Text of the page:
Red-Amber-Green reports - why most are bad

This article looks at why you shouldn't mostly avoid  RAG/Red-Amber-Green reports - and what to do instead.

Giving the red card to RAG reports: Figure 1 is a RAG report for 15 areas of activity, all denoted by letters (U, F, I, etc) - maybe they're projects, units, risks, people, income, etc. 'Red' means doing badly, 'amber' doing so-so, and 'green' doing fine (obviously, we've defined 'badly', 'so-so' and 'fine', e.g. 'badly' = 5% or more worse than budget).

RAGs are good, no?. Their colours engage, help right-brainers, are intuitive, etc. No. Flawed logic for several reasons. (1) 5 to 10% of people are colour-blind or colour-deficient, and for them, it’s a GLGG report: Grey, Light Grey, Grey… as it is if it’s printed in black-and-white. (2) Coloured blobs often hinder readability - it’s tough to read the underlying numbers. (To remedy this, some RAGs show numbers in white if a cell is red or green, e.g. see M near the bottom of Figure 1 - but it's still not good.) (3) Colours inelegantly butt up to each other. (4) It isn't that intuitive: when we did good work at junior school, teachers didn't adorn it with coloured blobs, but with ticks and crosses. (5) It lacks granularity – it can score only out of three.

In an attempt to remedy this last one, some people do RDAALAG reports: Red, Dark Amber, Amber, Light Amber, Green. Crazy. As are RAGBBl reports – Red, Amber, Green, Black (projects not yet started), Blue (finished). How contrived.

So do a better RAG: in Figure 2, coloured blobs are in a separate column on the right and no longer visually interfere with numbers. We more easily see detail. Also, blobs are smaller, more elegant and no longer butt up to each other. (I put a white border around each cell.) 

Or do something better than a RAG: Figure 3 is a RA layout. Red, Amber. We don’t need G (green). RA layouts have less visual distraction than RAGs. Without Green, Reds and Ambers stand out more. Sounds obvious, really. Maybe it’s dispiriting to report just poor and so-so stuff, in which case try an AG report (Amber, Green). Or a RG. You get the picture. All are better than RAGs. They don’t work well in black and white though, plus they lack granularity. So let’s continue.

A report that ticks all the boxes (well… it ticks the good ones): See Figure 4. Ticks, dashes, crosses. It works in black-and-white, and – if you want more granularity - do double-tick to double-cross with no dash… it scores out of four. To score out of five, do double-tick to double-cross with a dash. They’re intuitive too, teachers put them on our homework. Finally, if bosses demand colour, do a red cross, an amber dash and a green tick – and maybe even omit the dash. We need only two of the three indicators.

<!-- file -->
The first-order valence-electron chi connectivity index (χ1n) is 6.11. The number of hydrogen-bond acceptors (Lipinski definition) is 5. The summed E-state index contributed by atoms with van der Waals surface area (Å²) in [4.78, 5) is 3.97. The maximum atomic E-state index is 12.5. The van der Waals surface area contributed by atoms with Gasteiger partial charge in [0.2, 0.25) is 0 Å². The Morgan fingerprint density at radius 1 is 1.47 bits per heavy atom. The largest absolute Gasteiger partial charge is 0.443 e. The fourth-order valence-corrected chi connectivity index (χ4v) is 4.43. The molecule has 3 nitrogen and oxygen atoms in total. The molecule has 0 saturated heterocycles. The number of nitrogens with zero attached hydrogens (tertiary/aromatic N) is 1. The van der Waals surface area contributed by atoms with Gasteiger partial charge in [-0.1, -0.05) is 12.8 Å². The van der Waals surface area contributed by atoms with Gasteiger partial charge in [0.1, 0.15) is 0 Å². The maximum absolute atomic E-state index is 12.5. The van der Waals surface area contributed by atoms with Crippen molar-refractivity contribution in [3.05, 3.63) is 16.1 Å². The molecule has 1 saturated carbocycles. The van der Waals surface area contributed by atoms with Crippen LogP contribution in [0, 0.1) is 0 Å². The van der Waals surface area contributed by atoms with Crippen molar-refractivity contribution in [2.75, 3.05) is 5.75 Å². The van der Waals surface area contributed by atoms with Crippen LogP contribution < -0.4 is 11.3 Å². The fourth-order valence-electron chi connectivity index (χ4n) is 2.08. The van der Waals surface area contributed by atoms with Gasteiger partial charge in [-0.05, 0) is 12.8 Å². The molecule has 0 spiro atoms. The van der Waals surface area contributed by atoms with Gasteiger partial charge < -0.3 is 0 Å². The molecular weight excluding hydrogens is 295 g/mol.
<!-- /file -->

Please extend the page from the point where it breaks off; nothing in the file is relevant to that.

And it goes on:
However, in Figure 4, all ticks, dashes, crosses are in the same column, making it trickier to see the wood for the trees. So try Figure 5. They’re in separate columns and no longer visually compete with each other. There are totals at the bottom too – seven ticks, two dashes, six crosses. It gives readers insight and overview.

Sorting it at last: Figure 6 sorts it all between fine, so-so and poor (and if you prefer to see poor at the top, just reverse the row order). Maybe the right column would be better with ticks and crosses, not blobs, but now we’ve sorted it, it doesn’t matter anyway. We don’t need blobs. Cover them and we lose nothing. The three sub-headings spell it out fine.

We’ve reached the punchline: RAG layouts are often nothing more than badly sorted lists. Reorder the list and we don’t need the colour coding.

But... however... what about...? What if we've arrows that compare with last month (if you haven't seen such layouts, count yourself lucky)? What about racing cars and fighter jets - their dashboards have RAGs, no?

And what if we can't put all the reds together? Fig 7 shows sales by month for four products (A, B, C, D). We can’t reorder it, we must show figures by month and product. For answers to all these questions - and many more - see Chapter 31 of my red book.

Jon Moon

Clarity and Impact Ltd | +44 20 8840 4507 | |

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